American Express has released is 2019 Digital Payments Survey, which found that payments fraud is still a pressing concern for American businesses. The vast majority (77 percent) of respondents indicated that they had experienced some form of fraud during the past year, with 69 percent reporting that fraud fallout placed a significant strain on company resources.
To that end, businesses are now spending a greater portion of their IT budget on payment security, largely to address a fraud problem that they perceive to be a bigger threat. Respondents estimated that 27 percent of online sales were fraudulent (up from 18 percent in last year’s survey), and generally admitted that their payments infrastructure was vulnerable to fraud across digital and in-person channels.
Unfortunately, the rising rate of fraud coincides with consumer demands for greater convenience at the checkout counter. While consumers are worried about data security, they are also likely to abandon a purchase if the process takes to long, with 85 percent reporting that they have left items sitting in the cart in an online store.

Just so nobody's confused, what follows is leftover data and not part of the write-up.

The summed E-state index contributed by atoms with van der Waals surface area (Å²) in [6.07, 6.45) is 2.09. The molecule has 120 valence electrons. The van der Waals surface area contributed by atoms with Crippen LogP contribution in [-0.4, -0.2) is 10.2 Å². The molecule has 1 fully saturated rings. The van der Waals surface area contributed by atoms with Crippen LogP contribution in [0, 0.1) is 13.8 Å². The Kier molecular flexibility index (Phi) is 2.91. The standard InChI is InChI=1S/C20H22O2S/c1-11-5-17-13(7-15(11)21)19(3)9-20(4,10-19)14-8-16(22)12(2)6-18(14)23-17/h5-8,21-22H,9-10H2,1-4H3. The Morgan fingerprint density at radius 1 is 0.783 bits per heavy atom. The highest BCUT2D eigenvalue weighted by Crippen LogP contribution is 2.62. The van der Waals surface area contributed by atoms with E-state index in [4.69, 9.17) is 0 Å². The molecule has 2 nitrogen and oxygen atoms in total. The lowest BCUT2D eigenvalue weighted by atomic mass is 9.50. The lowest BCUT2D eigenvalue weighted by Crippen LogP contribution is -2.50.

“The findings about the battle between convenience and security are striking,” said American Express Executive VP Jaromir Divilek. “We believe that Secure Remote Commerce for digital checkout and contactless payments for in-person checkout will be significant improvements for both merchants and consumers in the U.S.”
In that regard, EMV Secure Remote Commerce is expected to be particularly transformative because it will allow online merchants to streamline their payments process for collecting the personal information of their customers, which would be a major security concern for large and small businesses alike. Seventy-six percent of businesses indicated that they would prefer not to store people’s personal data, and similar numbers were willing to embrace biometrics and tokenization as security solutions.
The American Express report lends credence to a recent LexisNexis Risk Solutions report that found that fraud is having a bigger impact on financial institutions. A separate survey also found that payments professionals are increasingly worried about cybersecurity in the space.